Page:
Scrawny Saved Chickens


In the Brooder
May 9, 2019
We adopted two Hyline Brown hens today and have them in quarantine before adding to our small flock. They don't seem to be sick, but given that they came from a huge flock confined to a small space, they are scrawny and look as though they've been picked on a lot (missing feathers). While they are in quarantine, what would you suggest giving them to help them recover, reduce their stress, and get them a bit healthier?

Aunt Angus

Jul 16, 2018
Nevada County, CA
Awww!!! Good for you! My next chickens will be rescues.

Lots of space, clean bedding, good food, water, love. They'll recover soon with the ability to just be chickens. Maybe NutriDrench in their water, if you want to offer supplements. Or healthy/high protein treats - just not too many.

Percheron chick

9 Years
Apr 12, 2013
Hudson, Colorado
Do you think Poultry Booster would work? Our local farm store & TSC don't have the NutriDrench.
Same basic stuff. Just reducing their stress level will be the biggest boost to making t hem look better. Not competing for food or status will turn them around. A high protein snack (meat, can of sardines, cat food...) will help regrow feathers.


Crossing the Road
13 Years
Feb 2, 2009
Southeast Louisiana
What birds are you comparing them to? Hyland Browns are a commercial egg laying hybrid. They have been especially bred to to be scrawny. With their small bodies they don't need much feed to maintain their bodies. More of the food they eat can go to egg production instead. Just because they are "small" doesn't necessarily men they have been mistreated.

Are they laying eggs? Typically rescued commercial egg laying hybrids are sold at the end of an egg laying cycle. They have been laying constantly for over a year without a break for a molt. The change from where they were to where you now have them is often enough to put them into a molt regardless of the time of the year. If they haven't started molting kind of expect it to start before long. Those missing feathers may be the molt. I let my dual purpose hems molt every fall when the days get shorter. Even though it hasn't been over a year since their last molt some of them can be looking pretty rough just from normal wear and tear on their feathers. It's not surprising to me that their feathers look a bit rough.

Don't get too ridiculous about trying to up their feed and vitamins unless you determine there actually is something wrong. It won't hurt to give them some additional nutrition, electrolytes, or vitamins as long as you do it in moderation. Those commercial hybrids are especially bred to convert feed to eggs. If you overfeed them that can lead to egg laying problems. The eggs get larger and they still have that small body. That can lead to prolapse, egg bound, or internal laying. A hen is set up to release one yolk a day to create an egg. High protein levels can lead them to release more than one yolk a day. If those yolks are released at the same time you might get a huge double yolker. If they are released apart she may lay two eggs in the same day. They typically make enough egg components like egg shell for one egg a day. If they try to lay two a day the second one is often thin-shelled or even shell-less. These can break in the nest and make a mess or on rare occasions break inside the hen, causing medical problems.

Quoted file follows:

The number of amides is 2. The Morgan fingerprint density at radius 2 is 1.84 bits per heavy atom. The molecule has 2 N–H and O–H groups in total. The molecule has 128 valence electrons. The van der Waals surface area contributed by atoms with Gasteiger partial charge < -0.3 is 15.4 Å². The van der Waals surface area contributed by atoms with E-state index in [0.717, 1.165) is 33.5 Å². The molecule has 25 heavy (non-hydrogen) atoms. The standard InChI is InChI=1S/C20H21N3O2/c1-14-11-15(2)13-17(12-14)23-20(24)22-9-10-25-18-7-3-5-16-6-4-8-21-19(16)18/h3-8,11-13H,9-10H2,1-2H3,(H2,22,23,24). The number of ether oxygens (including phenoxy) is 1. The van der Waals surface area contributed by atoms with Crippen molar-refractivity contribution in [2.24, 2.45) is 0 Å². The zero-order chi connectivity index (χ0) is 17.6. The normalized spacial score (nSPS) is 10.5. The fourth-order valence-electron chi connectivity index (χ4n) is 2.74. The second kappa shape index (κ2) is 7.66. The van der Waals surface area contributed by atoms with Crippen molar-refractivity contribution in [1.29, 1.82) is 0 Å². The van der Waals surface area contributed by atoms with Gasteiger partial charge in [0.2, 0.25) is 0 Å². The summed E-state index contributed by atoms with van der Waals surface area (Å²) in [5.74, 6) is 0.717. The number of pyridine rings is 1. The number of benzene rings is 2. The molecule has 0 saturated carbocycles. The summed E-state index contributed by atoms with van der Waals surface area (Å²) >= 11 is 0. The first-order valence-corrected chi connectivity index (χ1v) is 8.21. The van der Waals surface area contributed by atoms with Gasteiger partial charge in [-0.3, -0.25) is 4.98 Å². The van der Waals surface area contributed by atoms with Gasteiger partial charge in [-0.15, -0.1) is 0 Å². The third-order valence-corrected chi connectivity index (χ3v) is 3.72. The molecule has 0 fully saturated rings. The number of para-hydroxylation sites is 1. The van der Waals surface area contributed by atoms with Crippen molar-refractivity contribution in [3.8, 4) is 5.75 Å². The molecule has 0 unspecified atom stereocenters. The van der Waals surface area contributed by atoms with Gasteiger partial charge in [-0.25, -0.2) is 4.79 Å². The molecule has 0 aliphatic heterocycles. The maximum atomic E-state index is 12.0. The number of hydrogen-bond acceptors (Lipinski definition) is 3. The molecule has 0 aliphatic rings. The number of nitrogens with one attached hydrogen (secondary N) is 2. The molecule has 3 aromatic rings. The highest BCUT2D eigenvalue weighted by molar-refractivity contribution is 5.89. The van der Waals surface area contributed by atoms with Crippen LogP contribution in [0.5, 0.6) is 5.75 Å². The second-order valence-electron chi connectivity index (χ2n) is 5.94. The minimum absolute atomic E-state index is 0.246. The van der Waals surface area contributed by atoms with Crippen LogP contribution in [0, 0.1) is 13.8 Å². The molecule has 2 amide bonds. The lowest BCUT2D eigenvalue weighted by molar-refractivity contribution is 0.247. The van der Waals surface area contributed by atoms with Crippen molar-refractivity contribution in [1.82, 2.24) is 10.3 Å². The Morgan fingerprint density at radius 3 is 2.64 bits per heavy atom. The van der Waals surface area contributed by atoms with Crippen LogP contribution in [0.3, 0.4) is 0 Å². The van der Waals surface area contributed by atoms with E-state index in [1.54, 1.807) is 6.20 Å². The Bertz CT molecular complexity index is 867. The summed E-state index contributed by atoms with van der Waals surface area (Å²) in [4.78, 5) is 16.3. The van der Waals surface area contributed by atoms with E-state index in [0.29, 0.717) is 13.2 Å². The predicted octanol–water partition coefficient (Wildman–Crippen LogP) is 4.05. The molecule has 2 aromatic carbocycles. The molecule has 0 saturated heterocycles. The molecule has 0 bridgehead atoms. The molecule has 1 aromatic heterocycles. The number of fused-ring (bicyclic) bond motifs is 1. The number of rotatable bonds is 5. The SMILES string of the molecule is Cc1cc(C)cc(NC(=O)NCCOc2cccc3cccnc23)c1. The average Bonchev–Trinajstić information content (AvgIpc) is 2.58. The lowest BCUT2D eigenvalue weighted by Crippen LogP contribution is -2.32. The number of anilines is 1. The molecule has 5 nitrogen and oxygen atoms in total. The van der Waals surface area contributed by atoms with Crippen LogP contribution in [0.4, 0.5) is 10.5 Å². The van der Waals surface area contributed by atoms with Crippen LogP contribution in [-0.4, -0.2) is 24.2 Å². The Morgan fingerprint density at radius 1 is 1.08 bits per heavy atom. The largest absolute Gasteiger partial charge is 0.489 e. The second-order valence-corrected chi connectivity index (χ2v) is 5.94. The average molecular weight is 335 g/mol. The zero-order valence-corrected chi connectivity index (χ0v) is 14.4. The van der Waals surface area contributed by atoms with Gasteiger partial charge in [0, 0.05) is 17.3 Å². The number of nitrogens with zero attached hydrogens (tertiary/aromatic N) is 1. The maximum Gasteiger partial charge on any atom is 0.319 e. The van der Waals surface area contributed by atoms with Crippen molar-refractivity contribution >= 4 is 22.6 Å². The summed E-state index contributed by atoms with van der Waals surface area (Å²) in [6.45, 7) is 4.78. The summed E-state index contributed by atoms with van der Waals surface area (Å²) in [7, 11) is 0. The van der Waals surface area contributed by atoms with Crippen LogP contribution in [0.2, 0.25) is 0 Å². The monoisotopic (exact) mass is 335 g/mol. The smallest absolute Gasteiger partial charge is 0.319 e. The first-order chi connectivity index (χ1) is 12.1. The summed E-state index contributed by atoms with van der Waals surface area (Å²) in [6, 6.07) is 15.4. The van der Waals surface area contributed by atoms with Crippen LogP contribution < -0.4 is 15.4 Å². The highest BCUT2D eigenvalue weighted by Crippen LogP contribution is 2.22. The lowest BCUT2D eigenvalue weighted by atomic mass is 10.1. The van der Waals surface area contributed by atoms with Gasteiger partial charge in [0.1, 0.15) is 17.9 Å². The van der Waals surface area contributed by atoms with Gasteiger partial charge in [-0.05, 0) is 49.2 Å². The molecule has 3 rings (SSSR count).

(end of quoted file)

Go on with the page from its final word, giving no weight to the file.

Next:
This is why most Layer feed is 16% protein. It's what the commercial operations feed. Any higher protein and they can cause medical problems for those commercial egg laying hybrids. Our typical dual purpose hens aren't as delicate so we don't have to worry about that. The commercial operations don't feed 16% Layer to mistreat, abuse, or starve their chickens, it's to protect that highly tuned internal egg making factory so it can continue to pump out all those nice eggs.

Now that you have them don't kill them with kindness. Moderation is the key.

I expect them to molt and refresh their bodies pretty soon if they haven't started already. You will probably be really pleased with the eggs they lay once they start up again.

I knew a guy that would get rescue hens like you did, but he'd get ten at a time. He worked out a system where he would feed them through a molt, get a full season of egg laying, then he'd eat them. And he'd have another ten in rotation to start laying eggs.

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